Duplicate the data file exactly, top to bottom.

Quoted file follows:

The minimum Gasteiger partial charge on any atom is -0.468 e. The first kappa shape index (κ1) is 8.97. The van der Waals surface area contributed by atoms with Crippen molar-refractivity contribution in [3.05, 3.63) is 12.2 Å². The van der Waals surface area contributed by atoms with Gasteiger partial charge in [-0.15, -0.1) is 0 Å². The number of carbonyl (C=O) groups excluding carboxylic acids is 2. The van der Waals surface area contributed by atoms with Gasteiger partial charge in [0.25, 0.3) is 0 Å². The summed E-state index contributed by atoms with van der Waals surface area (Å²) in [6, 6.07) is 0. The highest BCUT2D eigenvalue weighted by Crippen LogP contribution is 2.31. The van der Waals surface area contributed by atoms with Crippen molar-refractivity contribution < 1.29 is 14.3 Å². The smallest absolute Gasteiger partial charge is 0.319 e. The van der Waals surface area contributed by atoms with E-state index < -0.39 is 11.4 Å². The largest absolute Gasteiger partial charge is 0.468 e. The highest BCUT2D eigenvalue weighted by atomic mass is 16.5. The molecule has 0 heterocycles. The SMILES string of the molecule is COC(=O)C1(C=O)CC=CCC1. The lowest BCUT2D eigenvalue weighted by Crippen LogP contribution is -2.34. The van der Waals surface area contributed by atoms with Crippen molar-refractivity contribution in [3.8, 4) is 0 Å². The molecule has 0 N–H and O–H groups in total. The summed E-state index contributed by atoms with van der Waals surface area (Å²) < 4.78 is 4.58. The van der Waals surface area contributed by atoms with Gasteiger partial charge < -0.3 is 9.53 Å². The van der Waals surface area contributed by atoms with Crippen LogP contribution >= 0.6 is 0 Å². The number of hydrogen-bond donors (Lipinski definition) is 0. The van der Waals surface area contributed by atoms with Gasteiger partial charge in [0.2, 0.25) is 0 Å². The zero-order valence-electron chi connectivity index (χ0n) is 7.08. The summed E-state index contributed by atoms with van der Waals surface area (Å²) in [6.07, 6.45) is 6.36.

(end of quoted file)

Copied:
The minimum Gasteiger partial charge on any atom is -0.468 e. The first kappa shape index (κ1) is 8.97. The van der Waals surface area contributed by atoms with Crippen molar-refractivity contribution in [3.05, 3.63) is 12.2 Å². The van der Waals surface area contributed by atoms with Gasteiger partial charge in [-0.15, -0.1) is 0 Å². The number of carbonyl (C=O) groups excluding carboxylic acids is 2. The van der Waals surface area contributed by atoms with Gasteiger partial charge in [0.25, 0.3) is 0 Å². The summed E-state index contributed by atoms with van der Waals surface area (Å²) in [6, 6.07) is 0. The highest BCUT2D eigenvalue weighted by Crippen LogP contribution is 2.31. The van der Waals surface area contributed by atoms with Crippen molar-refractivity contribution < 1.29 is 14.3 Å². The smallest absolute Gasteiger partial charge is 0.319 e. The van der Waals surface area contributed by atoms with E-state index < -0.39 is 11.4 Å². The largest absolute Gasteiger partial charge is 0.468 e. The highest BCUT2D eigenvalue weighted by atomic mass is 16.5. The molecule has 0 heterocycles. The SMILES string of the molecule is COC(=O)C1(C=O)CC=CCC1. The lowest BCUT2D eigenvalue weighted by Crippen LogP contribution is -2.34. The van der Waals surface area contributed by atoms with Crippen molar-refractivity contribution in [3.8, 4) is 0 Å². The molecule has 0 N–H and O–H groups in total. The summed E-state index contributed by atoms with van der Waals surface area (Å²) < 4.78 is 4.58. The van der Waals surface area contributed by atoms with Gasteiger partial charge < -0.3 is 9.53 Å². The van der Waals surface area contributed by atoms with Crippen LogP contribution >= 0.6 is 0 Å². The number of hydrogen-bond donors (Lipinski definition) is 0. The van der Waals surface area contributed by atoms with Gasteiger partial charge in [0.2, 0.25) is 0 Å². The zero-order valence-electron chi connectivity index (χ0n) is 7.08. The summed E-state index contributed by atoms with van der Waals surface area (Å²) in [6.07, 6.45) is 6.36.